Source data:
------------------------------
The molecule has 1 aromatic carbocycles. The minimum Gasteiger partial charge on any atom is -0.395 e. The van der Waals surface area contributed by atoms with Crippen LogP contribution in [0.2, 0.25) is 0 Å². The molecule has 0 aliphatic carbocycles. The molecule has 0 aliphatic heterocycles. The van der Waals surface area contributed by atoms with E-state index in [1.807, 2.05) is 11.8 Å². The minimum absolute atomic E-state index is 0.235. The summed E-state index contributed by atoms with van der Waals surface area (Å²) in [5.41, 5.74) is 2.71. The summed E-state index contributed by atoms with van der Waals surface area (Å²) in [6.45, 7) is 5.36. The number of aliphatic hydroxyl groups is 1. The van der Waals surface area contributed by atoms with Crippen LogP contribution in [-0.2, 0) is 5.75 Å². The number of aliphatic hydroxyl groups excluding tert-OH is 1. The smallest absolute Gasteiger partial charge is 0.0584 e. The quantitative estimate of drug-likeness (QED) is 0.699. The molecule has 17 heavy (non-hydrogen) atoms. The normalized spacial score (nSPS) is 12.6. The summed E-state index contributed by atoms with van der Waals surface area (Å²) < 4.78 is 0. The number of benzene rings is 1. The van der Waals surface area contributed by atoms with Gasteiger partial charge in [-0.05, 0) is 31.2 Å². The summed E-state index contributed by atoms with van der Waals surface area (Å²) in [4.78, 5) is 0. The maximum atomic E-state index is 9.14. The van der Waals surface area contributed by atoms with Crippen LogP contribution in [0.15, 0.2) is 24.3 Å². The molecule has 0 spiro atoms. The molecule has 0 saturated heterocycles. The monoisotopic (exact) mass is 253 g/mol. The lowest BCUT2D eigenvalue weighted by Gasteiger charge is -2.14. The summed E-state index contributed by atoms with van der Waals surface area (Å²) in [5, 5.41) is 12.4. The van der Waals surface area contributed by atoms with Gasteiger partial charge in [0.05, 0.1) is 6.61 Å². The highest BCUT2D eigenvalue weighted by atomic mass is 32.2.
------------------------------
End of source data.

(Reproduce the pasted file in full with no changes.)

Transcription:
The molecule has 1 aromatic carbocycles. The minimum Gasteiger partial charge on any atom is -0.395 e. The van der Waals surface area contributed by atoms with Crippen LogP contribution in [0.2, 0.25) is 0 Å². The molecule has 0 aliphatic carbocycles. The molecule has 0 aliphatic heterocycles. The van der Waals surface area contributed by atoms with E-state index in [1.807, 2.05) is 11.8 Å². The minimum absolute atomic E-state index is 0.235. The summed E-state index contributed by atoms with van der Waals surface area (Å²) in [5.41, 5.74) is 2.71. The summed E-state index contributed by atoms with van der Waals surface area (Å²) in [6.45, 7) is 5.36. The number of aliphatic hydroxyl groups is 1. The van der Waals surface area contributed by atoms with Crippen LogP contribution in [-0.2, 0) is 5.75 Å². The number of aliphatic hydroxyl groups excluding tert-OH is 1. The smallest absolute Gasteiger partial charge is 0.0584 e. The quantitative estimate of drug-likeness (QED) is 0.699. The molecule has 17 heavy (non-hydrogen) atoms. The normalized spacial score (nSPS) is 12.6. The summed E-state index contributed by atoms with van der Waals surface area (Å²) < 4.78 is 0. The number of benzene rings is 1. The van der Waals surface area contributed by atoms with Gasteiger partial charge in [-0.05, 0) is 31.2 Å². The summed E-state index contributed by atoms with van der Waals surface area (Å²) in [4.78, 5) is 0. The maximum atomic E-state index is 9.14. The van der Waals surface area contributed by atoms with Crippen LogP contribution in [0.15, 0.2) is 24.3 Å². The molecule has 0 spiro atoms. The molecule has 0 saturated heterocycles. The monoisotopic (exact) mass is 253 g/mol. The lowest BCUT2D eigenvalue weighted by Gasteiger charge is -2.14. The summed E-state index contributed by atoms with van der Waals surface area (Å²) in [5, 5.41) is 12.4. The van der Waals surface area contributed by atoms with Gasteiger partial charge in [0.05, 0.1) is 6.61 Å². The highest BCUT2D eigenvalue weighted by atomic mass is 32.2.